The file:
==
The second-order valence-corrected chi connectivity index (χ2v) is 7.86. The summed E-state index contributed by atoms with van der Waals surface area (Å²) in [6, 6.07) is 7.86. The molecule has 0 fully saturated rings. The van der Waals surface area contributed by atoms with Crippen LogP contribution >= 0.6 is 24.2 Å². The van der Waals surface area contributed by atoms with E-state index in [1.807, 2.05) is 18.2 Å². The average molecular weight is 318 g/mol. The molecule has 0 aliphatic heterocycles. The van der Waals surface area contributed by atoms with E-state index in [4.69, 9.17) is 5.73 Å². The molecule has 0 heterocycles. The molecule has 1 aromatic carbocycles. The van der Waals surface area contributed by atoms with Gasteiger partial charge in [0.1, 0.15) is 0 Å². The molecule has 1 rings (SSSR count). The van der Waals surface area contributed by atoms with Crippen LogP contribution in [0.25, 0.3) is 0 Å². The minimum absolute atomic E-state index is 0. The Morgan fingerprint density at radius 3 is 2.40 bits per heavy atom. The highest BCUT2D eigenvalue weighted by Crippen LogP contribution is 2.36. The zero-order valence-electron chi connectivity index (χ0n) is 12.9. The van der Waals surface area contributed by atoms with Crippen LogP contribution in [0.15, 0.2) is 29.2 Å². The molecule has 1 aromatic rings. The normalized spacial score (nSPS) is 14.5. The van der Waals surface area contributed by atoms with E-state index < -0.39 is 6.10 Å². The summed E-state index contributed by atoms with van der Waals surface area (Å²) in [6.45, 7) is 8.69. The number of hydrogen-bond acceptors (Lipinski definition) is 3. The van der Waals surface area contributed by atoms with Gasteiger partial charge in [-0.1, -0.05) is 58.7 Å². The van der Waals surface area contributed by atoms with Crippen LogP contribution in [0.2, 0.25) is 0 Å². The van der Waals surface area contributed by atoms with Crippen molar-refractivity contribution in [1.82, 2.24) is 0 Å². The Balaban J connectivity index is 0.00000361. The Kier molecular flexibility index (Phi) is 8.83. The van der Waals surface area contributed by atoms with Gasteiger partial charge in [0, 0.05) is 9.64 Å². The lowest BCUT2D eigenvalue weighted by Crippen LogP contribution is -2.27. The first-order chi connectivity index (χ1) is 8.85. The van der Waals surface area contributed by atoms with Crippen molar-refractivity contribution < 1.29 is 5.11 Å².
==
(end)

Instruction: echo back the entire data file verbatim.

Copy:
The second-order valence-corrected chi connectivity index (χ2v) is 7.86. The summed E-state index contributed by atoms with van der Waals surface area (Å²) in [6, 6.07) is 7.86. The molecule has 0 fully saturated rings. The van der Waals surface area contributed by atoms with Crippen LogP contribution >= 0.6 is 24.2 Å². The van der Waals surface area contributed by atoms with E-state index in [1.807, 2.05) is 18.2 Å². The average molecular weight is 318 g/mol. The molecule has 0 aliphatic heterocycles. The van der Waals surface area contributed by atoms with E-state index in [4.69, 9.17) is 5.73 Å². The molecule has 0 heterocycles. The molecule has 1 aromatic carbocycles. The van der Waals surface area contributed by atoms with Gasteiger partial charge in [0.1, 0.15) is 0 Å². The molecule has 1 rings (SSSR count). The van der Waals surface area contributed by atoms with Crippen LogP contribution in [0.25, 0.3) is 0 Å². The minimum absolute atomic E-state index is 0. The Morgan fingerprint density at radius 3 is 2.40 bits per heavy atom. The highest BCUT2D eigenvalue weighted by Crippen LogP contribution is 2.36. The zero-order valence-electron chi connectivity index (χ0n) is 12.9. The van der Waals surface area contributed by atoms with Crippen LogP contribution in [0.15, 0.2) is 29.2 Å². The molecule has 1 aromatic rings. The normalized spacial score (nSPS) is 14.5. The van der Waals surface area contributed by atoms with E-state index < -0.39 is 6.10 Å². The summed E-state index contributed by atoms with van der Waals surface area (Å²) in [6.45, 7) is 8.69. The number of hydrogen-bond acceptors (Lipinski definition) is 3. The van der Waals surface area contributed by atoms with Gasteiger partial charge in [-0.1, -0.05) is 58.7 Å². The van der Waals surface area contributed by atoms with Crippen LogP contribution in [0.2, 0.25) is 0 Å². The van der Waals surface area contributed by atoms with Crippen molar-refractivity contribution in [1.82, 2.24) is 0 Å². The Balaban J connectivity index is 0.00000361. The Kier molecular flexibility index (Phi) is 8.83. The van der Waals surface area contributed by atoms with Gasteiger partial charge in [0, 0.05) is 9.64 Å². The lowest BCUT2D eigenvalue weighted by Crippen LogP contribution is -2.27. The first-order chi connectivity index (χ1) is 8.85. The van der Waals surface area contributed by atoms with Crippen molar-refractivity contribution < 1.29 is 5.11 Å².